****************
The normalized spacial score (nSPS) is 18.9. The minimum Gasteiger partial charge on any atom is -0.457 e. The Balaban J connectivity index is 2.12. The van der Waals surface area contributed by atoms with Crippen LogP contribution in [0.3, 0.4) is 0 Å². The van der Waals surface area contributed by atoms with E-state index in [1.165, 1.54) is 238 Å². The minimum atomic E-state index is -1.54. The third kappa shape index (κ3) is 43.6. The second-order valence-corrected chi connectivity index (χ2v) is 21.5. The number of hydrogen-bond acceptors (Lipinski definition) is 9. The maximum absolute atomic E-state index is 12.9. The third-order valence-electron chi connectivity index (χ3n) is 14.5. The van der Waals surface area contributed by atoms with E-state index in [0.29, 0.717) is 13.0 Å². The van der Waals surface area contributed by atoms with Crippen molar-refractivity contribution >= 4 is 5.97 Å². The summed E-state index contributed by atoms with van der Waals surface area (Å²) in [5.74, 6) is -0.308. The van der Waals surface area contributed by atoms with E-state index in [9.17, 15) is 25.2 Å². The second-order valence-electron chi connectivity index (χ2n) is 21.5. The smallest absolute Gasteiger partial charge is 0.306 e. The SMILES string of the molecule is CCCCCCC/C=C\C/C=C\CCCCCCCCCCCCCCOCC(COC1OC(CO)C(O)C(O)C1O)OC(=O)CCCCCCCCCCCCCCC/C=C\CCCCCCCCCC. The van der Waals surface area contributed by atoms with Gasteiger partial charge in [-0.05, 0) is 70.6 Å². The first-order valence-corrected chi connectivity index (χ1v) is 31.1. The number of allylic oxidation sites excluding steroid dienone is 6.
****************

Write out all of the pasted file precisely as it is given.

The normalized spacial score (nSPS) is 18.9. The minimum Gasteiger partial charge on any atom is -0.457 e. The Balaban J connectivity index is 2.12. The van der Waals surface area contributed by atoms with Crippen LogP contribution in [0.3, 0.4) is 0 Å². The van der Waals surface area contributed by atoms with E-state index in [1.165, 1.54) is 238 Å². The minimum atomic E-state index is -1.54. The third kappa shape index (κ3) is 43.6. The second-order valence-corrected chi connectivity index (χ2v) is 21.5. The number of hydrogen-bond acceptors (Lipinski definition) is 9. The maximum absolute atomic E-state index is 12.9. The third-order valence-electron chi connectivity index (χ3n) is 14.5. The van der Waals surface area contributed by atoms with E-state index in [0.29, 0.717) is 13.0 Å². The van der Waals surface area contributed by atoms with Crippen molar-refractivity contribution >= 4 is 5.97 Å². The summed E-state index contributed by atoms with van der Waals surface area (Å²) in [5.74, 6) is -0.308. The van der Waals surface area contributed by atoms with E-state index in [9.17, 15) is 25.2 Å². The second-order valence-electron chi connectivity index (χ2n) is 21.5. The smallest absolute Gasteiger partial charge is 0.306 e. The SMILES string of the molecule is CCCCCCC/C=C\C/C=C\CCCCCCCCCCCCCCOCC(COC1OC(CO)C(O)C(O)C1O)OC(=O)CCCCCCCCCCCCCCC/C=C\CCCCCCCCCC. The van der Waals surface area contributed by atoms with Gasteiger partial charge in [-0.05, 0) is 70.6 Å². The first-order valence-corrected chi connectivity index (χ1v) is 31.1. The number of allylic oxidation sites excluding steroid dienone is 6.